About a month ago, I created a short called ‘King’:
Now in his thirties, Man conjures up three younger versions of himself – Mini, Midi and Maxi – to explore the worst decision he ever made.
For the next three nights, Girls Like That will be performed at the Traverse Theatre in collaboration with the Lyceum Youth Theatre company, with readings of new work written by past and present Traverse Young Writers performed alongside the main event. The piece itself will be performed by an all teenage female cast, while the readings were created for and will be performed by an all teenage male cast.
As well as another writer, Clare Daly and her piece ‘Disappointments’, I help kick off the three nights with my piece, ‘King’, in about three hours time!
The basis for ‘King’ began as a true story about a friend of mine and a very tumultuous period of time in his life i.e. his teens. With his permission, I used the backbone of this hellish episode, honed in on one particular aspect of it, and essentially fictionalised it as far away from his own reality as I possibly could. The aspect in question? Mental health.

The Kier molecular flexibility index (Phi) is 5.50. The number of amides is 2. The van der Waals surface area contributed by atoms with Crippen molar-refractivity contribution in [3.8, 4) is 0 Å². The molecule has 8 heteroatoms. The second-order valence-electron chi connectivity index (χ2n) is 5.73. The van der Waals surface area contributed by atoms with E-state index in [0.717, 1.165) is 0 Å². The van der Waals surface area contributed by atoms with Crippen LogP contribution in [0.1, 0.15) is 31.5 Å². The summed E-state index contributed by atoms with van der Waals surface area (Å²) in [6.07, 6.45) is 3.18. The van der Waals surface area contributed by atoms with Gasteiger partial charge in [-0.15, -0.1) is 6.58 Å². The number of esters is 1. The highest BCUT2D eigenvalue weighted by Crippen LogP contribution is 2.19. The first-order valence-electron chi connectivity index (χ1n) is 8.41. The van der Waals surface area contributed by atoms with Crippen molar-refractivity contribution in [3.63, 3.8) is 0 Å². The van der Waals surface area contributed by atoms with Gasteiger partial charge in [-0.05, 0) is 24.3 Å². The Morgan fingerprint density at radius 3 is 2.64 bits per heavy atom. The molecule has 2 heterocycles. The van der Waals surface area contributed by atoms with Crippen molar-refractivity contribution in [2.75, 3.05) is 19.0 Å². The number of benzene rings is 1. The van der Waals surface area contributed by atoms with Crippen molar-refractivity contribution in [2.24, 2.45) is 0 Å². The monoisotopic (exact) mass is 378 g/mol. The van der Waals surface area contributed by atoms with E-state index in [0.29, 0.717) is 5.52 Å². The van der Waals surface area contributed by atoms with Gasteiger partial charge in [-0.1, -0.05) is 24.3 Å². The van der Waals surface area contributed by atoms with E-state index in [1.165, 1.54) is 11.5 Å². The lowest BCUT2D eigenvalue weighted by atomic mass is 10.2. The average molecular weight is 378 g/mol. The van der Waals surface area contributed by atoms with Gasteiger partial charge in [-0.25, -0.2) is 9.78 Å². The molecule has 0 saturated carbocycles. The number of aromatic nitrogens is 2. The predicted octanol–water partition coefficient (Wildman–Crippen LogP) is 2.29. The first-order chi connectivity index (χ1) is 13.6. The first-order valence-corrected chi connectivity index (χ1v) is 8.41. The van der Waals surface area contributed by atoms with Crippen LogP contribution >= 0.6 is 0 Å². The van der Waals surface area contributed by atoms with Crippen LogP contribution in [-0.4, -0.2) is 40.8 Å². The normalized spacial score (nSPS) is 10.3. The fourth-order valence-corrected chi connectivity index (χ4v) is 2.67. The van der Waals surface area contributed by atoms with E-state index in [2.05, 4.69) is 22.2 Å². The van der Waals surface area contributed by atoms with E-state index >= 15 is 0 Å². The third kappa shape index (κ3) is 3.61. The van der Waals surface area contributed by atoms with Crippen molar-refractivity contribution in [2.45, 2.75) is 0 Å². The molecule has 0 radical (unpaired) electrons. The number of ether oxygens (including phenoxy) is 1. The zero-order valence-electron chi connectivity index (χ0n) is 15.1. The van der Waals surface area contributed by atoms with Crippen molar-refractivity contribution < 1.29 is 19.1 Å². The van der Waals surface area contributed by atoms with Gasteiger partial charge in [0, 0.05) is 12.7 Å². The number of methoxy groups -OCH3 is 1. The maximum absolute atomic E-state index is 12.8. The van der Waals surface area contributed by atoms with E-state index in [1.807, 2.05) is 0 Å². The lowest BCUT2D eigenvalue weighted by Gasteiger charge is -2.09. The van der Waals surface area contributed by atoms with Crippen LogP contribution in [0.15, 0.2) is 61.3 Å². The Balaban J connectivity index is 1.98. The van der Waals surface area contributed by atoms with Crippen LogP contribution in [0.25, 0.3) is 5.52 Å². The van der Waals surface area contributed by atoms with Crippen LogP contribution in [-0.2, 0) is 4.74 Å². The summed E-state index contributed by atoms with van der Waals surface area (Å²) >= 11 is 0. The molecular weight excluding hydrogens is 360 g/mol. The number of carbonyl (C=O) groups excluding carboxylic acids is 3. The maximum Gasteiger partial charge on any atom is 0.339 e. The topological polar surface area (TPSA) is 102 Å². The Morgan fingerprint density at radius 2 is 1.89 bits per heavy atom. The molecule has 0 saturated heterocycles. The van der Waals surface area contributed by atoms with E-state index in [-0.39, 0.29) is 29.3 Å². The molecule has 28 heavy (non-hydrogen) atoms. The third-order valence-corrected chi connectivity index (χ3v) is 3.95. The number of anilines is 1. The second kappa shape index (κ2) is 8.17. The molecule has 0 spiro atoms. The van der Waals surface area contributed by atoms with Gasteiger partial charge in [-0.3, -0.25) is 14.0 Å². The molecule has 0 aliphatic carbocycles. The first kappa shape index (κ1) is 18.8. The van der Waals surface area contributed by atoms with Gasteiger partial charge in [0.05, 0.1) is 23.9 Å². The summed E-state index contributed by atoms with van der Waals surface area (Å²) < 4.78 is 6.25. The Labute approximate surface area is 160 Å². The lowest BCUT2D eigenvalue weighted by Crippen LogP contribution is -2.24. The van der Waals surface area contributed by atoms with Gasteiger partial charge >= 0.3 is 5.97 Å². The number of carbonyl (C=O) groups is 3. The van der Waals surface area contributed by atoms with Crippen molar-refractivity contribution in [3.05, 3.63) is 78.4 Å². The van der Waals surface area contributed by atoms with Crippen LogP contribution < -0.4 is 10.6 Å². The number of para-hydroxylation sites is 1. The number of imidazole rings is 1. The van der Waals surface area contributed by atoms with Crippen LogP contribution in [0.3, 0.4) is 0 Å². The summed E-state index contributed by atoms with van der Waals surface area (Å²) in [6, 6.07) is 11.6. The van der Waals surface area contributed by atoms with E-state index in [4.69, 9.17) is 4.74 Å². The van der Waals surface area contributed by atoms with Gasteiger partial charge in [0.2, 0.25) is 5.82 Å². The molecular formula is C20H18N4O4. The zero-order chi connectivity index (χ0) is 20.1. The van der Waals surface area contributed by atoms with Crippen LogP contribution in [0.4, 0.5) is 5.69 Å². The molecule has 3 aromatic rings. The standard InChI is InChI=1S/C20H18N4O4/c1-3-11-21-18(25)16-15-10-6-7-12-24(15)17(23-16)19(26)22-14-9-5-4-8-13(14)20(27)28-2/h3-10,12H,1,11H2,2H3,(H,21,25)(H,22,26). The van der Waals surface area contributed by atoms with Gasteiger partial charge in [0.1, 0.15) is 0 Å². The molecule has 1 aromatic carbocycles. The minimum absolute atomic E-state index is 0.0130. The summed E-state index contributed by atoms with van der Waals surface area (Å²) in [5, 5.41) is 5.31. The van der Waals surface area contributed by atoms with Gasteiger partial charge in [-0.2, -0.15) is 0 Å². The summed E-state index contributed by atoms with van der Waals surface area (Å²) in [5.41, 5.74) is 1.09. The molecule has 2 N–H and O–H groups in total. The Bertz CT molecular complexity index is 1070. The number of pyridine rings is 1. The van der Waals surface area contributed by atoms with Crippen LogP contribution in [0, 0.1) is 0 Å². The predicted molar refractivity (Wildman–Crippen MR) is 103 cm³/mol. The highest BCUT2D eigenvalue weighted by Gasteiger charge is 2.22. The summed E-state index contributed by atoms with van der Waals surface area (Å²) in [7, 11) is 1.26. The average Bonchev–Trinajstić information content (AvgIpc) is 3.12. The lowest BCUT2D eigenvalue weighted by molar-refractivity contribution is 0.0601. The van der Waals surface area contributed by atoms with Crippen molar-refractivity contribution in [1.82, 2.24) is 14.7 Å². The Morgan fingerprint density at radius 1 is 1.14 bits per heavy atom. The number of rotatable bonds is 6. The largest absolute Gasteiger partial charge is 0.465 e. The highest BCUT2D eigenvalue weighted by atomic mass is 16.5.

While the conversation around mental health and well-being has greatly improved, there is still a long way to go to stop children carrying trauma with them into adulthood. The sooner it is dealt with, the brighter their future. My piece, however, is about what happens when you don’t and, worst of all, keep quiet about it. When you blame yourself for your actions, and not of those who should have known better. When those who should have known better didn’t, and placed that blame at your feet.
Mental health has vastly improved, even within the last decade. More and more, we are getting to a point where elements of our identity being different to the ‘norm’ is moving out of living memory, almost like dial-up internet and flip-phones. And that is a good thing. But the same immediacy cannot always have the same impact for those who didn’t have that childhood, or that level of access to help. All this progress benefits us all, but even someone in their mid-twenties (my age) is still just outside that change in the tide – is it any wonder, then, that there are people late in life coming to terms with things they have suppressed for fifty or eighty years?
Obviously the above is a very simplistic view on an incredibly complex issue, but I hope that gives a quick insight into where this piece came from. I’m very excited for tonight, and what the casts have in store for us. Break a leg!
Having never done so, I think this year I’m going to start posting the why behind any of the work that I do, a) because I want to be, but b) because I think it may massively help my process. I’ll update this with a little more substance after the show – typed this up with no edit!